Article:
While many people’s dream hunt lies in some foreign land or chasing bugles in September, a giant New Mexico antelope is at the top of my list! New Mexico issues unlimited antelope private land tags. For those who are willing to hire an outfitter that has access to private ground or if you yourself have access to private ground, this is a great option if unsuccessful in the draw. We highly recommend that you don’t wait until the last minute to book an outfitter as most of them are already booked. It is a great idea to get on their list a year or two ahead of time. If you obtain access to hunt antelope on a private ranch in New Mexico, you can then purchase a private land antelope license, which is available over-the-counter from a Game and Fish office or a license vendor. This license will only be valid on the private deeded land of the landowner who has granted permission. In addition to a valid private land antelope license and carcass/horn tag, hunters must have and carry with them written permission from the landowner. The private land antelope tag is valid on any private land within the hunting unit that you can obtain access to during the corresponding season. For the self-guided hunter, most tags have poor draw odds, but if you are lucky enough to draw a tag, you should have a good hunt. The best odds and the most tags available are for the archery season.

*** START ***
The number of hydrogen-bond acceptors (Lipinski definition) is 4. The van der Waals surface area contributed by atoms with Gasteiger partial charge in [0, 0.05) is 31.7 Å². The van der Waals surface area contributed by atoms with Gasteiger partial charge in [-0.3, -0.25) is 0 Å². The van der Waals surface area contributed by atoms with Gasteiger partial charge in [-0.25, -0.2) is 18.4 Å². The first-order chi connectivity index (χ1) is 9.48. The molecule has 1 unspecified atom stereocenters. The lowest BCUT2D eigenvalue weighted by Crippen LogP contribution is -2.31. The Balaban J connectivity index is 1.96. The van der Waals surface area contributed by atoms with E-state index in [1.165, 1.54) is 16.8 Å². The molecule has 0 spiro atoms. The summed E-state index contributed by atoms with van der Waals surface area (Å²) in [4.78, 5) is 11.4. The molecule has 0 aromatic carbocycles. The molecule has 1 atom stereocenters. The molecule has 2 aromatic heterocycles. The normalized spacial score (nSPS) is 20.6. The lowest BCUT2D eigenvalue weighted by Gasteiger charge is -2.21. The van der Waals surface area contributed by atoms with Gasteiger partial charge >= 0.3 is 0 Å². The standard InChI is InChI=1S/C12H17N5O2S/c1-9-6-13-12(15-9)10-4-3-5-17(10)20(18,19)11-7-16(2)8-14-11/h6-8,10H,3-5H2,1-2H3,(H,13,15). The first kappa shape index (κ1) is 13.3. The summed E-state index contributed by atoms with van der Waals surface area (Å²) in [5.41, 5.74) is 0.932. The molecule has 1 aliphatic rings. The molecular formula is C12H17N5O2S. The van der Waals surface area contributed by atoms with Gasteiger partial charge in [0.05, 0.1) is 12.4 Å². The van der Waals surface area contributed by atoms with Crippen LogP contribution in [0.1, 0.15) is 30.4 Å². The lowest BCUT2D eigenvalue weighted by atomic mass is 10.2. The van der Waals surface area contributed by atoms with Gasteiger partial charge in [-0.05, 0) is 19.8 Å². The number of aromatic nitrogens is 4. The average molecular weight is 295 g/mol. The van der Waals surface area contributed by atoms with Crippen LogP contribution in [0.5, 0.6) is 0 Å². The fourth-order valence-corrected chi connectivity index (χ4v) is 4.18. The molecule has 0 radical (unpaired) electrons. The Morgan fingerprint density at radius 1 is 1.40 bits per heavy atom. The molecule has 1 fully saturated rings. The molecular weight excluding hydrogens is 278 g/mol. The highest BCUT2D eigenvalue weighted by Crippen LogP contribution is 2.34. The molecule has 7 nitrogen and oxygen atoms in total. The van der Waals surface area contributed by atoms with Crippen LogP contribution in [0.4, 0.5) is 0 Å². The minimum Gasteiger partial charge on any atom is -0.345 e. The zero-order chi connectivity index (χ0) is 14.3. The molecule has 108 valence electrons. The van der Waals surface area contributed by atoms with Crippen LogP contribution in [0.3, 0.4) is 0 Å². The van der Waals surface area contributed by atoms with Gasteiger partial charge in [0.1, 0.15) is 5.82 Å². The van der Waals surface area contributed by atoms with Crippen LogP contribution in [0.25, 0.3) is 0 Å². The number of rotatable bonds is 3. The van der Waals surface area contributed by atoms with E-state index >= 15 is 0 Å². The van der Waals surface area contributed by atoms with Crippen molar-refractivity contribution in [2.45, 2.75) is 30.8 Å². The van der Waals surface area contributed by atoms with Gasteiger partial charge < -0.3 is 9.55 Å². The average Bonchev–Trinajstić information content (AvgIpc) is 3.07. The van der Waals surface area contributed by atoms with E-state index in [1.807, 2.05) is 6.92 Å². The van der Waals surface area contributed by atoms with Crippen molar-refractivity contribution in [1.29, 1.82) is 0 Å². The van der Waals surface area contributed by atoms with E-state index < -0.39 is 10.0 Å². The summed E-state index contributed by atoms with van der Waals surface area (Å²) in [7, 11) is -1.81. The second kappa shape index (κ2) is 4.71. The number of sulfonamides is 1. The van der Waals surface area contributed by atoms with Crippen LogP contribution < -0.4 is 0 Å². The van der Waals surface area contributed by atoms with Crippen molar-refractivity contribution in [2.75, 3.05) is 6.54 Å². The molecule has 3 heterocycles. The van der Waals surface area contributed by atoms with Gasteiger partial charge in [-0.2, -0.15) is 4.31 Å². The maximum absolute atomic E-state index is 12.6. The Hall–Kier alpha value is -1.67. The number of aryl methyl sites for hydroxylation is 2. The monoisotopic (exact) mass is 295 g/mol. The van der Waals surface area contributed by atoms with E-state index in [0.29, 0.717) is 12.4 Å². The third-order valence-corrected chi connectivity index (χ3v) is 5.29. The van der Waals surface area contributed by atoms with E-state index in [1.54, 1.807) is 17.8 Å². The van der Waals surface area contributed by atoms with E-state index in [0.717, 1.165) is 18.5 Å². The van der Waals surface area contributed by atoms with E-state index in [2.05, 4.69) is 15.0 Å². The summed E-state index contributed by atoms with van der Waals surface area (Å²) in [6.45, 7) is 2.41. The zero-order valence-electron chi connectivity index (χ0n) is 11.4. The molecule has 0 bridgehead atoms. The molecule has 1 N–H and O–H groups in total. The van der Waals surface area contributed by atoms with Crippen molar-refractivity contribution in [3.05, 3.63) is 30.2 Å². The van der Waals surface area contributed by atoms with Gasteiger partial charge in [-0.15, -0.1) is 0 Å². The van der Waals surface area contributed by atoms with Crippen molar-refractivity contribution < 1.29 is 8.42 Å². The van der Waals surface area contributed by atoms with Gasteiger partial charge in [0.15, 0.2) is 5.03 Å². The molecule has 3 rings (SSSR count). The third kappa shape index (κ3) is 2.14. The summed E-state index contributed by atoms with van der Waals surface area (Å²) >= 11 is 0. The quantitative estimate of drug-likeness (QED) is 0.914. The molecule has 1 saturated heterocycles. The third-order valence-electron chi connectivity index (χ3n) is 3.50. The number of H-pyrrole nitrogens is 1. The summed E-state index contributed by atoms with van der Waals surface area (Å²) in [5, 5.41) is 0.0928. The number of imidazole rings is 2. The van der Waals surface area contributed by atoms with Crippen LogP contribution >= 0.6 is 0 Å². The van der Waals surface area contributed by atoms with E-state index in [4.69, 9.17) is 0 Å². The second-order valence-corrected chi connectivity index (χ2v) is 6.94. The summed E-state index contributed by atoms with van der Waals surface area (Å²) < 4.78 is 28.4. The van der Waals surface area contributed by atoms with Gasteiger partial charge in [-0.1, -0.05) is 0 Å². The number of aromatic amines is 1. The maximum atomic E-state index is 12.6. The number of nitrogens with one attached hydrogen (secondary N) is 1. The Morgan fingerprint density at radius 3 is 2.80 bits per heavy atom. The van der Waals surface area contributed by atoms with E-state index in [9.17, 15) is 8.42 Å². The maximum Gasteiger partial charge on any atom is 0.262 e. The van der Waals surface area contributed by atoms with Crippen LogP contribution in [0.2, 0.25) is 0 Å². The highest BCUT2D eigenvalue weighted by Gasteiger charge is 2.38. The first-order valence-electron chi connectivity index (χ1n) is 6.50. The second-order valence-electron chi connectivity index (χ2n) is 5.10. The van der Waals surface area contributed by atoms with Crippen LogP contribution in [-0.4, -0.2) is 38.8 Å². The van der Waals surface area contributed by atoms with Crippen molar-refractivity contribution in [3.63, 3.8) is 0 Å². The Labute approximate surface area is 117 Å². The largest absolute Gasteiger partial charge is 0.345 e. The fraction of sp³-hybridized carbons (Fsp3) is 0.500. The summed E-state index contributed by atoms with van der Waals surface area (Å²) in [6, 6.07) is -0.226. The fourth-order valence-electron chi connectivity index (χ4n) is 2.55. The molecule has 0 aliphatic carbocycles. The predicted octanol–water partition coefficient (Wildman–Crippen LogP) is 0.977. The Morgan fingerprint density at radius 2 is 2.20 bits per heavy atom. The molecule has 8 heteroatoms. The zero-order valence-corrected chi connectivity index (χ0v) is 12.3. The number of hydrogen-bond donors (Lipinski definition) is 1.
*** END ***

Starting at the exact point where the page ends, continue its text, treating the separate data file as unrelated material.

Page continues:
Currently, non-residents are not eligible to hunt antelope in North Dakota. If you are a resident, there is an established bonus point system and oodles of applicants, which is not favorable for you either. In addition to their draw, there are two special allocation permits that are issued to organizations throughout the state.


The antelope hunting opportunities in Oklahoma are about as interesting as you would assume. Currently, you may harvest two antelope but no more than one may be a buck. This includes antelope archery and antelope gun seasons. Antelope taken in January seasons count toward the previous year’s combined harvest limit. Non-residents are eligible to hunt archery with an over-the-counter permit. Rifle permits are issued through their controlled hunt drawing. Open areas for antelope are restricted to Cimarron County and a portion of Texas County west of state highway 136. Currently, the Rita Blanca WMA is the only “public” access in the area and is only open for archery antelope. For rifle antelope, you will need to receive written permission from a landowner to hunt on private land.